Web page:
Artists don’t draw a finished picture inch by inch perfectly first time. They sketch in broad strokes, refining and refining until they reproduce something which represents the image they have in their head of what the picture they are trying to “discover” looks like. They edit (rub out) lines and if it’s not working they put it aside and try again, without fear of failure. Fear of failure is what prevents you making the first mark with your pencil. :)

    Be bold! Scribble! Make a mess and tidy it up! Lots of lessons to be learned there.

    Thanks again, very thought provoking.

    • says

      I’m definitely afraid of a pencil for drawing :) Maybe I need to go on one of those drawing classes… not this year! I’ve been reading Twyla Tharp on the Creative Habit, she warns against pursuing too many different things. You need to find your main muse (in the classical sense) and stick with it.

  11. Steven Carpenter says

    I taught myself to paint in December 0f 1999. A couple of years ago, I realized that my paintings were trying to tell a story, so I decided that I’d write a novel to tell the story more completely. I *more or less* finished the novel last November and am in the process of finishing up some illustrations to go along with it.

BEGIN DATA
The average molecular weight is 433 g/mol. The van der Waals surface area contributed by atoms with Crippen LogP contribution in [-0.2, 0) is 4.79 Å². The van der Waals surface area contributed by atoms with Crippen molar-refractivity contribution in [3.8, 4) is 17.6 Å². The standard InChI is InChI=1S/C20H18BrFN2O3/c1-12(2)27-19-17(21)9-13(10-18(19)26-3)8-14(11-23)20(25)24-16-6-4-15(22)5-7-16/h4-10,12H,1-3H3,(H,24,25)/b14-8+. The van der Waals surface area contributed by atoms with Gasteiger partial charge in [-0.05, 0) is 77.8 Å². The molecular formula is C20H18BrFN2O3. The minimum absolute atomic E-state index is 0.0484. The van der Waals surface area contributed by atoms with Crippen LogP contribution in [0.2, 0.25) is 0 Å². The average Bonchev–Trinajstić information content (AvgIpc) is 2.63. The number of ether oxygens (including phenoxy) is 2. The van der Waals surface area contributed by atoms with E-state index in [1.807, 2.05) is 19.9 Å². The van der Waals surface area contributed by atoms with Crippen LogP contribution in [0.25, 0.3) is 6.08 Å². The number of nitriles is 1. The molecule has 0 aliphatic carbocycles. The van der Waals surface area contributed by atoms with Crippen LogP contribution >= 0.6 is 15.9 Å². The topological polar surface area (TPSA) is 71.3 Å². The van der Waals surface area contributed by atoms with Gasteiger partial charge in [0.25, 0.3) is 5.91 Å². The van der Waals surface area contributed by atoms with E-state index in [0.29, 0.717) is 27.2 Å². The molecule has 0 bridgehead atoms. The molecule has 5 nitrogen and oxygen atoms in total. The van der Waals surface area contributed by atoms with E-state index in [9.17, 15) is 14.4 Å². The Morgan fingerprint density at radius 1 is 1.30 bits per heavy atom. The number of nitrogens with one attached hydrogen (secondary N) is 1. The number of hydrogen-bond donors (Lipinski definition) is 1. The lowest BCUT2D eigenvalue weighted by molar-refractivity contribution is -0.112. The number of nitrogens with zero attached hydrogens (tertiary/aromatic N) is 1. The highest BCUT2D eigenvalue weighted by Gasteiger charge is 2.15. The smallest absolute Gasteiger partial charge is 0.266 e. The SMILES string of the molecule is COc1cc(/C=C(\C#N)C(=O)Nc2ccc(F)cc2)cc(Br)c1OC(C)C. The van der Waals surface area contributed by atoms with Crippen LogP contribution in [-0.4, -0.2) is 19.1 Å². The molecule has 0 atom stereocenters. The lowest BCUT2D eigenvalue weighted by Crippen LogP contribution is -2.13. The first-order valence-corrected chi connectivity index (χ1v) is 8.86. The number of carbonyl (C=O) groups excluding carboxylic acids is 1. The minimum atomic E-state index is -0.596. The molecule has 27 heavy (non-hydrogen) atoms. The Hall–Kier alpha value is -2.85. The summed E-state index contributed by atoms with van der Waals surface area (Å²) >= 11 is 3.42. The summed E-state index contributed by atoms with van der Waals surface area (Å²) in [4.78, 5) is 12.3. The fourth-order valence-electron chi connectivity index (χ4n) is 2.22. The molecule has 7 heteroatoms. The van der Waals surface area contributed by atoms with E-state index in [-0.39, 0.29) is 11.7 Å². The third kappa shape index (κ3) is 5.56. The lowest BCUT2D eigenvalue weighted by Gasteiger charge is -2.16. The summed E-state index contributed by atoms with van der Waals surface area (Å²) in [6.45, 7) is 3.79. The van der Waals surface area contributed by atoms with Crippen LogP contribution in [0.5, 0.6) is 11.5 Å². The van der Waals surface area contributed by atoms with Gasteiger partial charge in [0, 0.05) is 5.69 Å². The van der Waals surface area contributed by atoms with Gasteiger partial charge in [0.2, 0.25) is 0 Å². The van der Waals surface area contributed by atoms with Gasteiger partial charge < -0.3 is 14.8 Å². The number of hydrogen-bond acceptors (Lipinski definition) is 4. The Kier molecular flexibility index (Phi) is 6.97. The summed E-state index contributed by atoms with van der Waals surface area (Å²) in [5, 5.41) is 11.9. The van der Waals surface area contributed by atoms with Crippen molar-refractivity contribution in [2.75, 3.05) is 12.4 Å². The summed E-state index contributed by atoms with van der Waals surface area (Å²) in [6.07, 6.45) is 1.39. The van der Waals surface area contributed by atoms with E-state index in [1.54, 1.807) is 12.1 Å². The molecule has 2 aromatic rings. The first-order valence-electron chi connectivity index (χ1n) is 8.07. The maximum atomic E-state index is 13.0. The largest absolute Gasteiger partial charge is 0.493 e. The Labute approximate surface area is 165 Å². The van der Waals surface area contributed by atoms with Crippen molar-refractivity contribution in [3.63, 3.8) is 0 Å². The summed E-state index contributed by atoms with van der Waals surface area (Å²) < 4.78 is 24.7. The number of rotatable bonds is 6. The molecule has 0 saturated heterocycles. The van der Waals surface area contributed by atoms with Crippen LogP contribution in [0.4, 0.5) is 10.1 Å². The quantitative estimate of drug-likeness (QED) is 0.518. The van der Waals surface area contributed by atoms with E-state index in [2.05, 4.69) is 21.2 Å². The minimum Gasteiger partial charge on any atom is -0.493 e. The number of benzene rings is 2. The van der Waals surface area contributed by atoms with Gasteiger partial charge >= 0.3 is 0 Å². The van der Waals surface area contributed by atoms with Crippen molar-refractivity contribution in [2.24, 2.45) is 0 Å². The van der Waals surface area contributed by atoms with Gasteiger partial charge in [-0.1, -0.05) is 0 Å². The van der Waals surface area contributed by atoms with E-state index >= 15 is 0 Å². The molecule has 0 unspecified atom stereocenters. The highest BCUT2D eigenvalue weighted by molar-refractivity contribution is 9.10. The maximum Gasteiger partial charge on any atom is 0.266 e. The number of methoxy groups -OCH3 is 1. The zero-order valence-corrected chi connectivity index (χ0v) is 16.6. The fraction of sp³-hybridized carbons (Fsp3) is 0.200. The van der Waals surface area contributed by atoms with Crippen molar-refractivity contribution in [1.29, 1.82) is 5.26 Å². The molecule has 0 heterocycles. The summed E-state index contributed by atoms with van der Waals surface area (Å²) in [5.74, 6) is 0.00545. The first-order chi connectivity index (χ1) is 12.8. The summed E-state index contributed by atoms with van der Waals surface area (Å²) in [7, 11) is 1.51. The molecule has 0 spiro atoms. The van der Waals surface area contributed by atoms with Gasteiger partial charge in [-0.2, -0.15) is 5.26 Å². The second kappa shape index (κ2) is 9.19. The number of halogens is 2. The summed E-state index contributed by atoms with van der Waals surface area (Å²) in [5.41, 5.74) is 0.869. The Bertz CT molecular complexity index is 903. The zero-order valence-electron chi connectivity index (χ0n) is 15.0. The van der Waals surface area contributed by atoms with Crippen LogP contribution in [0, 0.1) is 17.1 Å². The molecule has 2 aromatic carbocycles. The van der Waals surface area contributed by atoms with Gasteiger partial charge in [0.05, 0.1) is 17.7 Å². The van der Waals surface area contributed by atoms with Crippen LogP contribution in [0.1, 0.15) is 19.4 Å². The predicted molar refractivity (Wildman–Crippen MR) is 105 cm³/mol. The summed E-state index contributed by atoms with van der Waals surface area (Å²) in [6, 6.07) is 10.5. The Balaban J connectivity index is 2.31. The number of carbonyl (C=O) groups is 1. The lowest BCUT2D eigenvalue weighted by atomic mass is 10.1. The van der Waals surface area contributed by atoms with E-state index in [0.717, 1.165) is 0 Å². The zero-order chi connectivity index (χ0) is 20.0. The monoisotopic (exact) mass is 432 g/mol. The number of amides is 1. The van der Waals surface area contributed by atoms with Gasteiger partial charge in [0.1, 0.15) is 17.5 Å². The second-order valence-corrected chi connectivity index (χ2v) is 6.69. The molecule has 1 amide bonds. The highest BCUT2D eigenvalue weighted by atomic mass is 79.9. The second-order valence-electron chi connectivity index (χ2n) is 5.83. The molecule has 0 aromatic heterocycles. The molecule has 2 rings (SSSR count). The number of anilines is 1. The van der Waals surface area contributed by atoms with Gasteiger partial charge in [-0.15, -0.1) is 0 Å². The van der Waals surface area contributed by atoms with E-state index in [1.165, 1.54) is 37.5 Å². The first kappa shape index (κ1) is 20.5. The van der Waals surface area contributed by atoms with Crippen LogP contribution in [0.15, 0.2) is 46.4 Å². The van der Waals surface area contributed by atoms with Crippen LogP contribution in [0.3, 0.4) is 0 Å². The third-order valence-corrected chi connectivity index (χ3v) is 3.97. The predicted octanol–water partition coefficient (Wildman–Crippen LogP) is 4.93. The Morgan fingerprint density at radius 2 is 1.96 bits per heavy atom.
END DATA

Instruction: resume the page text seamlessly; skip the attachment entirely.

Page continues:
The paintings helped me immensely in the writing of my novel. I used the paintings I had already finished as markers in my story and I had to figure out how my characters got from one marker to the next. It was terribly fun, and one of my beta readers said my writing had “super saturated imagery,” made possible by the time I spent developing the story visually. If you have any ability to sketch, even stick figures, I encourage you to do so with your writing. The visual activates a different part of your brain and can inspire many new ideas and different ways of thinking about your work.